MARCH 2011

 

 

Bonnie Welch – Austin / Texas / USA

 

How do you define altruism, and do you believe everyone can be altruistic?


Altruism, or the unselfish regard for the welfare of all, is a profound desire living in every one of us, and is apparent in all levels; whether it be on the cellular level where certain cells sacrifice themselves for the well-functioning of the body, or at higher levels such as when people adopt underprivileged children to ensure a better future for them. All of us are intuitively aware that a world free of suffering is a possibility, and so, altruism is merely the discovery and application of this intuitive awareness. You discover this when you become sensitive to and aware of the authenticity in all living things, and then you apply this through unselfish acts of kindness and generosity. Therefore, altruism is latent in everyone and comes to light through deeds of pure generosity. In fact, we can be inspired and motivated by people who act altruistically throughout the world; people who are aware that we are all a big family, who feel their unity with a larger essence, and who try to reinforce this connection with themselves and others.

 


 

Natalia Koniuszewska – Warsaw / Poland

 

You use the word “sensitivity” regularly; what do you mean by it?


I use this term to refer to a person’s essence, by which I mean all their habits and behavioral tendencies as a result. Our sensitivity is the sum of all our physical and emotional aptitudes, and also of all our aspirations and moral values.  All these aptitudes help determine our preferences, specific tendencies, and the manner in which we react to external circumstances.



 

Ilse van Donkelaar – Nijmegen / The Netherlands

 

What is the difference between the terms “multicultural” and “intercultural”?

 

Both “multiculturalism” and “interculturalism” are frequently confused with one another, and yet there is a big difference between them. A multicultural society is one where people from different cultures, nationalities, ethnic and religious groups live in the same area, but are not necessarily in contact with one another. What we see in multicultural societies is that the mutual differences are often the basis for discrimination, where minorities may be tolerated, but are seldom fully accepted or valued. Even the law isn’t applied equally to everyone, despite the fact that legal rights exist to counteract these practices. The concept of an intercultural society is the next step in human evolution that will eventually lead to universalism. Interculturalism occurs in a society where people from different cultures, nationalities, ethnic and religious groups live in the same area and keep an open and impartial relationship with one another. Within an intercultural society, people recognize each other's way of life and accept these differences with respect and appreciation, and live together in order to actively encourage a healthy balance of interest, tolerance and self–achievement. This is a process that makes it possible for all members of the society to be treated equally and fairly.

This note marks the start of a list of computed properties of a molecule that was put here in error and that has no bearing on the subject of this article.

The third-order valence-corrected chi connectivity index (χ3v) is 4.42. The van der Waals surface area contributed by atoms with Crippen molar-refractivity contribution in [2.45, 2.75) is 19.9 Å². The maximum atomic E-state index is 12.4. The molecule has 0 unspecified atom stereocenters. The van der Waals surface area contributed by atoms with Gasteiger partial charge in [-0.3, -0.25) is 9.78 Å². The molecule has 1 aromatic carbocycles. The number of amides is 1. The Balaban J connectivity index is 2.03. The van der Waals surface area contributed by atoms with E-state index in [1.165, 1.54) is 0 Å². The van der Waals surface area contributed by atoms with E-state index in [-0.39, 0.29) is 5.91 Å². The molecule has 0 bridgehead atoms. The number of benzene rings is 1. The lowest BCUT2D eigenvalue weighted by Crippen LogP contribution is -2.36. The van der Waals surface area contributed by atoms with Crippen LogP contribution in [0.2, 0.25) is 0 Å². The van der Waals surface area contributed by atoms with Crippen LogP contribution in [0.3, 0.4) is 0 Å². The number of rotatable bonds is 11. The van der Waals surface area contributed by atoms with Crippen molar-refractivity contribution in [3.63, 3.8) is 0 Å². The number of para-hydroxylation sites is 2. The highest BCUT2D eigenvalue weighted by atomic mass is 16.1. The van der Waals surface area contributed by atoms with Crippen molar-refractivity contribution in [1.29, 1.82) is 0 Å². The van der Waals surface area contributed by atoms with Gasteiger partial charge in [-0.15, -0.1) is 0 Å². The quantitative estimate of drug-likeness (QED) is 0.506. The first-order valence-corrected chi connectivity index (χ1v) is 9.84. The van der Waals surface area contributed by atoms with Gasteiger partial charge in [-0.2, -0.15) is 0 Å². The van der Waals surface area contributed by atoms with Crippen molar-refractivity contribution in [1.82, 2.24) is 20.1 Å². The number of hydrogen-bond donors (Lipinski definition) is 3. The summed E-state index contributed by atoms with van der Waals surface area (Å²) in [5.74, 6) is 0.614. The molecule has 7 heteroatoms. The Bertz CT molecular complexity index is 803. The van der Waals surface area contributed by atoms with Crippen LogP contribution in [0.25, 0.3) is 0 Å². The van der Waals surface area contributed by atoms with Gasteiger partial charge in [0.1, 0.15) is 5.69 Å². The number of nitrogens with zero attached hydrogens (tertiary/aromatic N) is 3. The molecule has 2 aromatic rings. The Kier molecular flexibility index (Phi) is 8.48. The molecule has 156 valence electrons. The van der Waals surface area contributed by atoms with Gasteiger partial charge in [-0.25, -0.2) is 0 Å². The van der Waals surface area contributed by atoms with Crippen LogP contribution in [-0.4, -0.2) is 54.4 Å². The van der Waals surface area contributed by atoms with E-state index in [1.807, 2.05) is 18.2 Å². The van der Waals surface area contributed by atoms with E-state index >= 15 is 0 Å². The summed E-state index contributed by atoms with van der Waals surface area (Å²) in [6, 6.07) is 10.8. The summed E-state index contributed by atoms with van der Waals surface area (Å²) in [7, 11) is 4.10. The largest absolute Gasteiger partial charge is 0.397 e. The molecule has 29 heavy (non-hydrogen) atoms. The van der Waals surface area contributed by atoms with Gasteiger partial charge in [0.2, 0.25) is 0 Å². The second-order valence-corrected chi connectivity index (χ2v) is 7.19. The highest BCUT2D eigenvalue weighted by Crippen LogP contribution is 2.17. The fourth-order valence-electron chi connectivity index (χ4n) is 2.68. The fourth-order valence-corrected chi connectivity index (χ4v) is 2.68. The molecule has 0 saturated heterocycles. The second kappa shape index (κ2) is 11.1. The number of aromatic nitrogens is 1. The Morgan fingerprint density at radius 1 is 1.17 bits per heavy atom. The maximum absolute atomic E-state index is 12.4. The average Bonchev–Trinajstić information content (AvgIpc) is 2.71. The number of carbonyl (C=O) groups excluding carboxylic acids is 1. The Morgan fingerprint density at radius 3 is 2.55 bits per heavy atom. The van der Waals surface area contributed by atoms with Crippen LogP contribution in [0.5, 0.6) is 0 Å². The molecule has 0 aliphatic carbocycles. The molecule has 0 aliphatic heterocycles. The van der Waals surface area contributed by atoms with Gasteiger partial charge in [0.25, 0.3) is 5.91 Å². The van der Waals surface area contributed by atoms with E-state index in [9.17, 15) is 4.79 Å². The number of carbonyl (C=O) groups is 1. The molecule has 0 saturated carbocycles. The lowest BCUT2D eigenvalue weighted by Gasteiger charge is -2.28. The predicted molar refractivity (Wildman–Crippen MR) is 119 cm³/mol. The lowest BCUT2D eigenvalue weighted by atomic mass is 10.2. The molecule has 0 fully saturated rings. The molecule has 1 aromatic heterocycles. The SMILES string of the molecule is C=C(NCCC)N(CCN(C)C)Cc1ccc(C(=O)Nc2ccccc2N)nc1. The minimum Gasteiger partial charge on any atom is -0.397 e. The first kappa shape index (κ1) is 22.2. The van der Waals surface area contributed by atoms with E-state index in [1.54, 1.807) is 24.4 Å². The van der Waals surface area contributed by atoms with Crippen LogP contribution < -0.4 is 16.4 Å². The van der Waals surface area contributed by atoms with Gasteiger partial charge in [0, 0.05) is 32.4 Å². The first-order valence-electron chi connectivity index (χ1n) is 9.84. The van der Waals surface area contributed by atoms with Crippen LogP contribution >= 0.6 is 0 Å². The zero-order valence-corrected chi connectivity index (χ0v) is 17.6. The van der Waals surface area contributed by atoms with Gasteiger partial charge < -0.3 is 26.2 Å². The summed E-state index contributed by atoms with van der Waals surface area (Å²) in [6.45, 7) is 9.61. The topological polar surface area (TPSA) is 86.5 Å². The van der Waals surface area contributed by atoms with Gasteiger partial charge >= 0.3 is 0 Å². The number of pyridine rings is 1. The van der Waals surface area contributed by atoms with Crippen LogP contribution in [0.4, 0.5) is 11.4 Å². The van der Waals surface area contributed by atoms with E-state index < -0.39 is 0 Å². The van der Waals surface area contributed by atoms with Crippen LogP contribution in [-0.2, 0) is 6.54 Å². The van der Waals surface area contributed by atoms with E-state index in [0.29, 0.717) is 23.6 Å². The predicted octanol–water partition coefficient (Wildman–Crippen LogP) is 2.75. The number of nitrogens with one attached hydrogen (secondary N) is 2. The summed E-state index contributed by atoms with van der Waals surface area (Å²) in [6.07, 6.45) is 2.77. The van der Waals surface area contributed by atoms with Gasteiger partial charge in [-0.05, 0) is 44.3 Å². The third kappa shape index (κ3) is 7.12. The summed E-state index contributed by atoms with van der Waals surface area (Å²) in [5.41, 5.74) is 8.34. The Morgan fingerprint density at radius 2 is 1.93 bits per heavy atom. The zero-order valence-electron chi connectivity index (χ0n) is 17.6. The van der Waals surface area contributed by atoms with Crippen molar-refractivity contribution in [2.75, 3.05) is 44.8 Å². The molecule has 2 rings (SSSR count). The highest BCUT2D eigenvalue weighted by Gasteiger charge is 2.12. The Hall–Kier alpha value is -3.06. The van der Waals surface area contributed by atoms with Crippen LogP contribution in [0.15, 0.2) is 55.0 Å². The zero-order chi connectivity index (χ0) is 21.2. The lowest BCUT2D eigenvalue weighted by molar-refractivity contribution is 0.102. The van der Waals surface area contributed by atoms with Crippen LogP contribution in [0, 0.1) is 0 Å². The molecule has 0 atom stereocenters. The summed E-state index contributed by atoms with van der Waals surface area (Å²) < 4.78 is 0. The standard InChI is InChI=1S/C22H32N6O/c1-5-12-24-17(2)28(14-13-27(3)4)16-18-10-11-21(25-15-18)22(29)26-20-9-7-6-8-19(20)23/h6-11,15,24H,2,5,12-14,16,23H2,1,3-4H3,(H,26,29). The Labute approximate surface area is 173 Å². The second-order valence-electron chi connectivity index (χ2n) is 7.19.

Linda Wolf – Bay Rolling / Washington / USA

 

I am pleasantly surprised by your literary trajectory and the many volunteers it brings together. What do you desire to accomplish?

 

I don’t have a clearly defined plan, and so this gives me a lot of freedom. For many years I have been writing diligently and, in fact, I consider my only task to be open–minded enough to receive the right kind of inspiration. I try to offer valuable alternatives to the limitations of our insight, and against the extreme selfishness shown by many people in the world. The themes that I discuss can be divided into three categories: a just mode of life in which respect is shown for all people and all cultures worldwide; responsible behaviour that goes against the powers of ravenous industrialization; and a harmonious walk of life that is able to lead to worldwide spiritual awareness.